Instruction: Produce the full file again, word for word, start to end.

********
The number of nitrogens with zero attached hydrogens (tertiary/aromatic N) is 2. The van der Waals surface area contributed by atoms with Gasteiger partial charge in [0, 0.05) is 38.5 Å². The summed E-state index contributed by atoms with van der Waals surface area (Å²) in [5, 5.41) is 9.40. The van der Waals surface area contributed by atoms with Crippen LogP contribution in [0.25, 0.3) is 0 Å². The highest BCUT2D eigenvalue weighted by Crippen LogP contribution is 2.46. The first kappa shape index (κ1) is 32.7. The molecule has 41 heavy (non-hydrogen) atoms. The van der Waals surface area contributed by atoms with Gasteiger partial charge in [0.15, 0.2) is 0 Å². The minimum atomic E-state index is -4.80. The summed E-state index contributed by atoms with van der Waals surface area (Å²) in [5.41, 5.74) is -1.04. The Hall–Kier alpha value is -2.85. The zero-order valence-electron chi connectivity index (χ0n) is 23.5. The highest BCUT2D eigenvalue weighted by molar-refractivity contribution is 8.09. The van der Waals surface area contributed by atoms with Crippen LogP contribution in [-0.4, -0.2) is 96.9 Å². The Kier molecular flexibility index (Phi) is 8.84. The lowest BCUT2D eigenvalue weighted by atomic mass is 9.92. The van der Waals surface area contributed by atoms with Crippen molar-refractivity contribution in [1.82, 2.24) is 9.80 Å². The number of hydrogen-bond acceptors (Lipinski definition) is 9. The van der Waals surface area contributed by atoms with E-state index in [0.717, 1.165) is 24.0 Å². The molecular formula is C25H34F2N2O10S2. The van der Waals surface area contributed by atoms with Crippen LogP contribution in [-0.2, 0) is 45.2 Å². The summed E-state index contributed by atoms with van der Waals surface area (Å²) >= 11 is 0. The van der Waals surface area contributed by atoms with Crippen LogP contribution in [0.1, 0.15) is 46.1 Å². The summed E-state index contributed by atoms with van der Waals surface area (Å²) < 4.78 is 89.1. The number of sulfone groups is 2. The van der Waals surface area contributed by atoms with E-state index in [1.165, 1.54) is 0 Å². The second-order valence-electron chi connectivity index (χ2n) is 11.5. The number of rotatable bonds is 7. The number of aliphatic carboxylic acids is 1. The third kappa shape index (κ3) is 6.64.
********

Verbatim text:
The number of nitrogens with zero attached hydrogens (tertiary/aromatic N) is 2. The van der Waals surface area contributed by atoms with Gasteiger partial charge in [0, 0.05) is 38.5 Å². The summed E-state index contributed by atoms with van der Waals surface area (Å²) in [5, 5.41) is 9.40. The van der Waals surface area contributed by atoms with Crippen LogP contribution in [0.25, 0.3) is 0 Å². The highest BCUT2D eigenvalue weighted by Crippen LogP contribution is 2.46. The first kappa shape index (κ1) is 32.7. The molecule has 41 heavy (non-hydrogen) atoms. The van der Waals surface area contributed by atoms with Gasteiger partial charge in [0.15, 0.2) is 0 Å². The minimum atomic E-state index is -4.80. The summed E-state index contributed by atoms with van der Waals surface area (Å²) in [5.41, 5.74) is -1.04. The Hall–Kier alpha value is -2.85. The zero-order valence-electron chi connectivity index (χ0n) is 23.5. The highest BCUT2D eigenvalue weighted by molar-refractivity contribution is 8.09. The van der Waals surface area contributed by atoms with Crippen LogP contribution in [-0.4, -0.2) is 96.9 Å². The Kier molecular flexibility index (Phi) is 8.84. The lowest BCUT2D eigenvalue weighted by atomic mass is 9.92. The van der Waals surface area contributed by atoms with Crippen molar-refractivity contribution in [1.82, 2.24) is 9.80 Å². The number of hydrogen-bond acceptors (Lipinski definition) is 9. The van der Waals surface area contributed by atoms with E-state index in [0.717, 1.165) is 24.0 Å². The molecular formula is C25H34F2N2O10S2. The van der Waals surface area contributed by atoms with Crippen LogP contribution in [-0.2, 0) is 45.2 Å². The summed E-state index contributed by atoms with van der Waals surface area (Å²) >= 11 is 0. The van der Waals surface area contributed by atoms with Crippen LogP contribution in [0.1, 0.15) is 46.1 Å². The summed E-state index contributed by atoms with van der Waals surface area (Å²) < 4.78 is 89.1. The number of sulfone groups is 2. The van der Waals surface area contributed by atoms with E-state index in [1.165, 1.54) is 0 Å². The second-order valence-electron chi connectivity index (χ2n) is 11.5. The number of rotatable bonds is 7. The number of aliphatic carboxylic acids is 1. The third kappa shape index (κ3) is 6.64.